Generative modelling and adversarial learning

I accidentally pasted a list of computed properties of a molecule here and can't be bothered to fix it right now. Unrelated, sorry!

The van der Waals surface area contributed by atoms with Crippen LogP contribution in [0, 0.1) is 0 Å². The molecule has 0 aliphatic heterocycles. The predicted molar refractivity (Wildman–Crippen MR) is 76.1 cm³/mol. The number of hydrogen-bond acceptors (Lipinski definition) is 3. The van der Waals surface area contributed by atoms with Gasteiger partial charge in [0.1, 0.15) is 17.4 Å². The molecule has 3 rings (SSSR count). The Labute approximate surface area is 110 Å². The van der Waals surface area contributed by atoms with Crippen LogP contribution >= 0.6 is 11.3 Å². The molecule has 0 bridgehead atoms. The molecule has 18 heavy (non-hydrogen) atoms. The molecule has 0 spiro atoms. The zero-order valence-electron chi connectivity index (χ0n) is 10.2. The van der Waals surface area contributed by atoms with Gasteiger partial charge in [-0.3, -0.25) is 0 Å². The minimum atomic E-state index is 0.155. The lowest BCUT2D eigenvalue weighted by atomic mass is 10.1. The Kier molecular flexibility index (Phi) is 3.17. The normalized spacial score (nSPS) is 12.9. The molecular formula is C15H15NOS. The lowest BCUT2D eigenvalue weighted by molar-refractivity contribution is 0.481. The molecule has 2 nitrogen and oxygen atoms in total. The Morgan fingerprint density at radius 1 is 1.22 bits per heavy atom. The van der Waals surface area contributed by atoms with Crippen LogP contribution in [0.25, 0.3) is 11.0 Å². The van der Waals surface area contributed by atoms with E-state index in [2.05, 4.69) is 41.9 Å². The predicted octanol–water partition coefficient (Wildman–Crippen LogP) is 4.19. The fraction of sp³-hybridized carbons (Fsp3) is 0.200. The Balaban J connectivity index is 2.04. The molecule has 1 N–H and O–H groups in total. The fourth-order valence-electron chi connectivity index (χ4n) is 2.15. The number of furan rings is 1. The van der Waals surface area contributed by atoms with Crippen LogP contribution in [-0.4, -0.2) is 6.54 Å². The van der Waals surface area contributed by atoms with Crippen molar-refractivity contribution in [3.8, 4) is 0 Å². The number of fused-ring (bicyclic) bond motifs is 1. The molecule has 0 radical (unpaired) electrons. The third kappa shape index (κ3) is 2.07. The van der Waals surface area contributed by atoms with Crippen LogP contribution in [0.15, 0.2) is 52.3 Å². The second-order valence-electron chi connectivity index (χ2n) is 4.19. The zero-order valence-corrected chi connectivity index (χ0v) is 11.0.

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A main goal of statistics and machine learning is to represent and manipulate high-dimensional probability distributions of real-world data, such as natural images. Generative adversarial networks (GAN), which are based on the adversarial learning paradigm, are one of the main types of methods for deriving generative models from complicated real-world data. GAN and its variants use a generator to synthesise semantic data from standard signal distributions and train a discriminator to distinguish real samples in the training dataset from fake samples synthesised by the generator. As a confronter, the generator aims to deceive the discriminator by producing ever more realistic samples. Through a two-player adversarial game played by the generator and discriminator, the generated distribution can approximate the real-world distribution and generate samples from it. This thesis aims to both improve the quality of generative modelling and manipulate generated samples by specifying multiple scene properties. A novel framework for training GAN is proposed to stabilise the training process and produce more realistic samples. Unlike existing GANs, which alternately train a generator and a discriminator using a pre-defined adversarial objective function, different adversarial training objectives are utilised as mutation operations and train a population of generators to adapt to the environment (i.e. the discriminator). The samples generated by different iterations of generators are evaluated and only well-performing generators are preserved and used for further training. In this way, the proposed framework overcomes the limitations of an individual adversarial training objective and always preserves the best offspring, contributing to the progress and success of GANs. Based on the GANs framework, this thesis devised a novel model, called a perceptual adversarial network (PAN). The proposed PAN consists of two feed-forward convolutional neural networks: a transformation network and a discriminative network. Besides generative adversarial loss, which is widely used in GANs, this thesis proposes to employ perceptual adversarial loss, which undergoes adversarial training between the transformation network and hidden layers of the discriminative network. The hidden layers and output of the discriminative network are upgraded to constantly and automatically discover discrepancies between a transformed image and the corresponding ground truth, and the image transformation network is trained to minimise the discrepancy identified by the discriminative network. Furthermore, to extend the generative models to perform more challenging re-rendering tasks, this thesis explores disentangled representations encoded in real-world samples and proposes a principled tag disentangled generative adversarial network for re-rendering new samples of the object of interest from a single image by specifying multiple scene properties. Specifically, from an input sample, a disentangling network extracts disentangled and interpretable representations, which are then used to generate new samples using the generative network. In order to improve the quality of the disentangled representations, a tag mapping net determines the consistency between the image and its tags. Finally, experiments with different challenging datasets and image synthesis tasks demonstrate the good performance of the proposed frameworks regarding the problem of interest.
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